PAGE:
Historical Development of Nursing Timeline
Jill Dawson, BSN, RN, IBCLC
May 7, 2012
Historical Development of Nursing 2
The historical development of nursing has transformed over the years since the beginning writings of Florence Nightingale originating in 1859. Although she did not publish her work as nursing theory, Nightingale’s Notes on Nursing is presented as the first nursing theory and has directed practice for the past 150 years (George, 2011). Across this span of time, there have been dozens of theorists who have published work complementing the evolution of nursing as both a profession and a science.
Despite Nightingale’s identification as the most famous name in nursing (Ellis, 2010), the first recognized theory of nursing was not published until 1952, by Hildegard Peplau (McCrae, 2012). Peplau’s Interpersonal Relations in Nursing was completed in 1948 and emphasized the nurse as the change agent for patients healing rather than physical treatments or organization of services (McCrae, 2012). In this theory, she “described an interactional process relevant to all nurses” (p. 223) that consists of four steps; orientation, identification, exploitation, and resolution (McCrae, 2012). Similarly, Virginia Henderson identified that nursing is a response to functional needs of humans and equated health with independence. She describes 14 fundamental needs of humans and also intended her theory to apply to any spectrum of care giving (McCrae, 2012). These 14 components guide nurses in identifying areas where patients lack the ability to meet certain personal needs (George, 2011).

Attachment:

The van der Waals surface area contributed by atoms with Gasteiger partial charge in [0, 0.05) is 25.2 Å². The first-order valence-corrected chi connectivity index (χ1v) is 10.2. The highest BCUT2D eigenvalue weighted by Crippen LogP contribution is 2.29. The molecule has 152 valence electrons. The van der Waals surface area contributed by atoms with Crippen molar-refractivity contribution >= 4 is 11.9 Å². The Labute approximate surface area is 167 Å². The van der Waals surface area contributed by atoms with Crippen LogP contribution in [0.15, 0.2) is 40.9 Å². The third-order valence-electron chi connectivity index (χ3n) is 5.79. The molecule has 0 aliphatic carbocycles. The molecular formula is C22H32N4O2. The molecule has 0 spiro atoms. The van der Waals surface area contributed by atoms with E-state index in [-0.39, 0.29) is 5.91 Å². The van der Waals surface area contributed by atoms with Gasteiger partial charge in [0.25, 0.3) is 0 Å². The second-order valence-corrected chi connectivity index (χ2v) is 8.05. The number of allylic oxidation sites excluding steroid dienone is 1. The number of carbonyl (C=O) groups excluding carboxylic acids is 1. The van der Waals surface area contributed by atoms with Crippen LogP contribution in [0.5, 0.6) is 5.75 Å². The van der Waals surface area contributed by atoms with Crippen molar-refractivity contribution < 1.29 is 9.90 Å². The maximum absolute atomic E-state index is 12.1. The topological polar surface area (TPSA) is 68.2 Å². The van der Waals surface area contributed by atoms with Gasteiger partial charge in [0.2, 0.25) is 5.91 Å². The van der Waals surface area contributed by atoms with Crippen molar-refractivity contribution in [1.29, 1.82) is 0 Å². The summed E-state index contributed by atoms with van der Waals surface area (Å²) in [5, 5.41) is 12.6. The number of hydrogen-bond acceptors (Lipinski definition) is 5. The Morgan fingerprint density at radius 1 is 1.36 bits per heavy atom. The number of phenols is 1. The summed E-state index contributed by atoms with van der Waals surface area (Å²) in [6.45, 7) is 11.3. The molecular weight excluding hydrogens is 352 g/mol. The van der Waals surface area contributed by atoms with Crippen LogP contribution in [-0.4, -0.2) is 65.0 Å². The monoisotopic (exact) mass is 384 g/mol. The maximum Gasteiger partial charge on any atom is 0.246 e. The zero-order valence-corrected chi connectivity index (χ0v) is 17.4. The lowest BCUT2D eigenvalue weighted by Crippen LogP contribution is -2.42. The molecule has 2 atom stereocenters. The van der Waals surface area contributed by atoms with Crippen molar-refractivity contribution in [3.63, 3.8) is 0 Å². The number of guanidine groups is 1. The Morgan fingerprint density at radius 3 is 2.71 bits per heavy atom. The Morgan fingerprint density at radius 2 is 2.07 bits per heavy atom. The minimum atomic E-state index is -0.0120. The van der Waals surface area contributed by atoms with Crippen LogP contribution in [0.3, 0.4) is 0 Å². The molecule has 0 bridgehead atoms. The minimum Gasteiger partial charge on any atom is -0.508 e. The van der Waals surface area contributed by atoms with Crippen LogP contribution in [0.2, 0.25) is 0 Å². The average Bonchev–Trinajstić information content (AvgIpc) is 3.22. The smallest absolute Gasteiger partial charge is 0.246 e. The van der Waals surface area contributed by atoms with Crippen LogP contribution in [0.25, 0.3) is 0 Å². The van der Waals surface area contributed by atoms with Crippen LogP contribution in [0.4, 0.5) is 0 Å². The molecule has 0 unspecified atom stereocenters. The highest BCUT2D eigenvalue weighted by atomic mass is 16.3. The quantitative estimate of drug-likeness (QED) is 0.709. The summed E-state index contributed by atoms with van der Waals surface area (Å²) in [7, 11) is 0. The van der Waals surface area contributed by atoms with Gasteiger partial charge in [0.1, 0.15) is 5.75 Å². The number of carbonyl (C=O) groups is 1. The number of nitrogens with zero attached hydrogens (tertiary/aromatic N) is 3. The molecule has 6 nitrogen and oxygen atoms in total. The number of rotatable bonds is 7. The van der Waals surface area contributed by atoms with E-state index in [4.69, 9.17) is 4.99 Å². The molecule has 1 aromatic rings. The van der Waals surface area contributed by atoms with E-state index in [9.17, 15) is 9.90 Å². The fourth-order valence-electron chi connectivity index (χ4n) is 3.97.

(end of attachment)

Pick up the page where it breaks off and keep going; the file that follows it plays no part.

During the 1960’s, the focus of theoretical nursing shifted from a problem and need focus to that of the relationship between nurse and patient, looking at “how nurses do what they do and how the patient perceives his situation” (George, 2011, p. 10). One prominent theorist debuting in this decade was Ida Jean Orlando, who described nursing as a disciplined process initiated by Historical Development of Nursing 3 the patient’s behavior. Another theorist introduced the initial patient-centered care approach; Faye G. Abdellah identified 21 nursing problem areas for patients vital to growth and functioning but may require support from nurses in times of limitation because of illness (George, 2011). In 1965, the American Nurses Association published a paper stating the publications’ position regarding nursing education which forever transformed the landscape of nursing. This document recommended two different levels of education for nursing: technical nurses educated at the associate degree level and professional nurses educated at the baccalaureate level, which in turn created the availability of federal monies for doctoral level study for nurse educators (George, 2011). This set of doctoral prepared nurses paved the way to the next decade of nurse theorists.
During the 1970’s, many of the nursing theories first presented have been revised repeatedly after original publications (George, 2011). In 1978, a journal focusing on the science of nursing published its first edition, Advances in Nursing Science, which included the construction, analysis, and application of theoretical nursing and quickly provided an avenue for the discussion and debate regarding theoretical thinking in nursing (George, 2011). Theory matriarchs like Dorothea E. Orem debuted with three theories that focused on self-care or the ability of patients to meet daily requirements, and the relationship between nurses aiding in the return of patients ability to provide independent self-care after illness. Self-care is the foundation for human beings to be independent after a health insult and Orem’s theory revolutionized the nursing approach to patient care and directed the focus on education and assisting patients to return to his or her independent...